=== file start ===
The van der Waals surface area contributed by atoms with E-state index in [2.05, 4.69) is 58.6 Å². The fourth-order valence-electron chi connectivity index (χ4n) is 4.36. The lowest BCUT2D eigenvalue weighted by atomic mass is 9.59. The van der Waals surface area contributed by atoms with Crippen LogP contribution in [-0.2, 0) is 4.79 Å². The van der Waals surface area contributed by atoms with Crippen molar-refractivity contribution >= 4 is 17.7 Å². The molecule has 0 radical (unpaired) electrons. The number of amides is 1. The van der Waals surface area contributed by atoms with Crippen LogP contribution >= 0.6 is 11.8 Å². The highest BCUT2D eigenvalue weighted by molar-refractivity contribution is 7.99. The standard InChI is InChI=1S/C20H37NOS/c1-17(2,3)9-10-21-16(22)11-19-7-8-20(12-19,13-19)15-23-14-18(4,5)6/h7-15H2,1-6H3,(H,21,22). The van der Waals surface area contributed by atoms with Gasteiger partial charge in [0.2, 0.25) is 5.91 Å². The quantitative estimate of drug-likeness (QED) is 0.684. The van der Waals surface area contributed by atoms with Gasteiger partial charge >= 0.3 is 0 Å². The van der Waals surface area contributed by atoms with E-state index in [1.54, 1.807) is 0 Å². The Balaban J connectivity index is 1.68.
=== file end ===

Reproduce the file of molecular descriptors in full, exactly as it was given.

The van der Waals surface area contributed by atoms with E-state index in [2.05, 4.69) is 58.6 Å². The fourth-order valence-electron chi connectivity index (χ4n) is 4.36. The lowest BCUT2D eigenvalue weighted by atomic mass is 9.59. The van der Waals surface area contributed by atoms with Crippen LogP contribution in [-0.2, 0) is 4.79 Å². The van der Waals surface area contributed by atoms with Crippen molar-refractivity contribution >= 4 is 17.7 Å². The molecule has 0 radical (unpaired) electrons. The number of amides is 1. The van der Waals surface area contributed by atoms with Crippen LogP contribution >= 0.6 is 11.8 Å². The highest BCUT2D eigenvalue weighted by molar-refractivity contribution is 7.99. The standard InChI is InChI=1S/C20H37NOS/c1-17(2,3)9-10-21-16(22)11-19-7-8-20(12-19,13-19)15-23-14-18(4,5)6/h7-15H2,1-6H3,(H,21,22). The van der Waals surface area contributed by atoms with Gasteiger partial charge in [0.2, 0.25) is 5.91 Å². The quantitative estimate of drug-likeness (QED) is 0.684. The van der Waals surface area contributed by atoms with Gasteiger partial charge >= 0.3 is 0 Å². The van der Waals surface area contributed by atoms with E-state index in [1.54, 1.807) is 0 Å². The Balaban J connectivity index is 1.68.